Las Vegas knows many sides of Patrick Duffy. Champion of art. Board member and benefactor of nonprofits. Fan of Bewitched because, “I escaped childhood while dreaming I was Endora.” And on October 17, Duffy will be named the Gay and Lesbian Community Center of Southern Nevada’s Person of the Year.
“Not only is he notable in the wider Las Vegas community, but he’s known very much in the LGBTQ community for his service and his passion here, in many, many ways. He is exuberant, charming, full of life and energy,” says the Center’s CEO Michael Dimengo, pointing to contributions ranging from curating ARTrageous to honing the Center’s crucial visitor experience, and an exceptional ability to help others feel affirmed in who they are. “I hearken back to a quote from Harvey Milk, the gay activist. ... He basically stated that we need to be visible, and we need to be richly visible with our own personalities. And that’s how I would describe Patrick.”
At the Center’s Kaleidoscope honorarium gala at Drai’s, Duffy will be recognized alongside Ally of the Year Beano Solomon and Corporation of the Year Las Vegas Sands. And his name will be added to a distinguished list going back two decades, among honorees like State Sen. David Parks, Gender Justice Nevada director Jane Heenan and former ACLU leader Gary Peck.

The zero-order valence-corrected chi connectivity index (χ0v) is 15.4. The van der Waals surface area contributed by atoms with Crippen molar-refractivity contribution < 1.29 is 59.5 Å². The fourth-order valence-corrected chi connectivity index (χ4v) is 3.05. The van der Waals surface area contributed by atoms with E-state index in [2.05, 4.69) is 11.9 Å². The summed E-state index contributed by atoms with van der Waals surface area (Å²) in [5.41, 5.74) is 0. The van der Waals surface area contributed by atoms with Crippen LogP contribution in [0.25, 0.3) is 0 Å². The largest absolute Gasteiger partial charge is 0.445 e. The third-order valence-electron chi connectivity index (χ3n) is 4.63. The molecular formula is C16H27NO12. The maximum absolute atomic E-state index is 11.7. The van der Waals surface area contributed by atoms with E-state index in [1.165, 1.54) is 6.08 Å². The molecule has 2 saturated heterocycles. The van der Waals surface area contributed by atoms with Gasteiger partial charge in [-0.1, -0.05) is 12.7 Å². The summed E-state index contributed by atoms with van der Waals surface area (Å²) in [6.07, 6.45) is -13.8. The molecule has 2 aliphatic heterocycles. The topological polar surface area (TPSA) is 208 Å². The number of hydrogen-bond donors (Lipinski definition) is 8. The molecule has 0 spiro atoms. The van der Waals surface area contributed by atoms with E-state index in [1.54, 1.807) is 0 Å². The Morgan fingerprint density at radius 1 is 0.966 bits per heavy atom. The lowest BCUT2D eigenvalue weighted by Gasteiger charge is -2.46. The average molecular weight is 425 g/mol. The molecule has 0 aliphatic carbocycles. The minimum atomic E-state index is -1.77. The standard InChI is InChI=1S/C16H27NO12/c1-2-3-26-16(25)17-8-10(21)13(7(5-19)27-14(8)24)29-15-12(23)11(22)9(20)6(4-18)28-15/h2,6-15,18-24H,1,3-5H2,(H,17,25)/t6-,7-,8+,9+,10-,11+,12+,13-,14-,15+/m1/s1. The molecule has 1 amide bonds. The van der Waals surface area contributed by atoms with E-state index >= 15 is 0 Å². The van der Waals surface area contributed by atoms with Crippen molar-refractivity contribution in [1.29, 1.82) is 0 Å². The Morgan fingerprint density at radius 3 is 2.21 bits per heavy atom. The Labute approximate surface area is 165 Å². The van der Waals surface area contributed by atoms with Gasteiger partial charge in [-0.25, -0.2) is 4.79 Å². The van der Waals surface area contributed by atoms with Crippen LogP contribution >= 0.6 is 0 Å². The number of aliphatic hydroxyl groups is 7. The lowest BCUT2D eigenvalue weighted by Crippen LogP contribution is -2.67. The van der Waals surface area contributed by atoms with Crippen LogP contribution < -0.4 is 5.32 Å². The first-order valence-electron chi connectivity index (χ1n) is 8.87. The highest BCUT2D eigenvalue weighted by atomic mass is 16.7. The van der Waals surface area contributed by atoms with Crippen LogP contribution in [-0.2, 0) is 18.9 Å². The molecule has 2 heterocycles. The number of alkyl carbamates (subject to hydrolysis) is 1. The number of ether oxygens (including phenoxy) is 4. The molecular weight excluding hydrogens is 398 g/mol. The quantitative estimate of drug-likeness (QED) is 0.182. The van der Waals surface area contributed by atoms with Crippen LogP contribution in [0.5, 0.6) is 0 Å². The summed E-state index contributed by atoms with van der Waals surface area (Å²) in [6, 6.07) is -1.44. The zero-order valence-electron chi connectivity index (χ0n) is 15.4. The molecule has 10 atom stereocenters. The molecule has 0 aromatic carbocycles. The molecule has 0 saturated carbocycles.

“The winners are luminaries and responsible, great people in Las Vegas. And I’m Patrick Duffy!” he says with a laugh, recalling that when the Center extended the honor he told them he hoped there was a strong backup. He says he doesn’t see himself as that kind of figure, but in 14 years in Las Vegas, Duffy has thrown his powerful energy and resources behind enriching the arts and advancing the social-justice missions of organizations like Opportunity Village and I Have a Dream. “What’s really good is when you can write the check out and you can watch where the dollars go and really see the impact.”
The Center provides that opportunity, especially through connection with people struggling with self, as Duffy did growing up the first-born son of the Chicago Police commander, and later in overcoming addiction. He says it means so much to “address a group of youth and say, ‘Don’t let the adult in you cover up the little kid. … Please don’t define yourself by your baggage. And whatever you do, go about your day respecting everyone.’ … Respect of others will pave the way for understanding and acceptance no matter what.”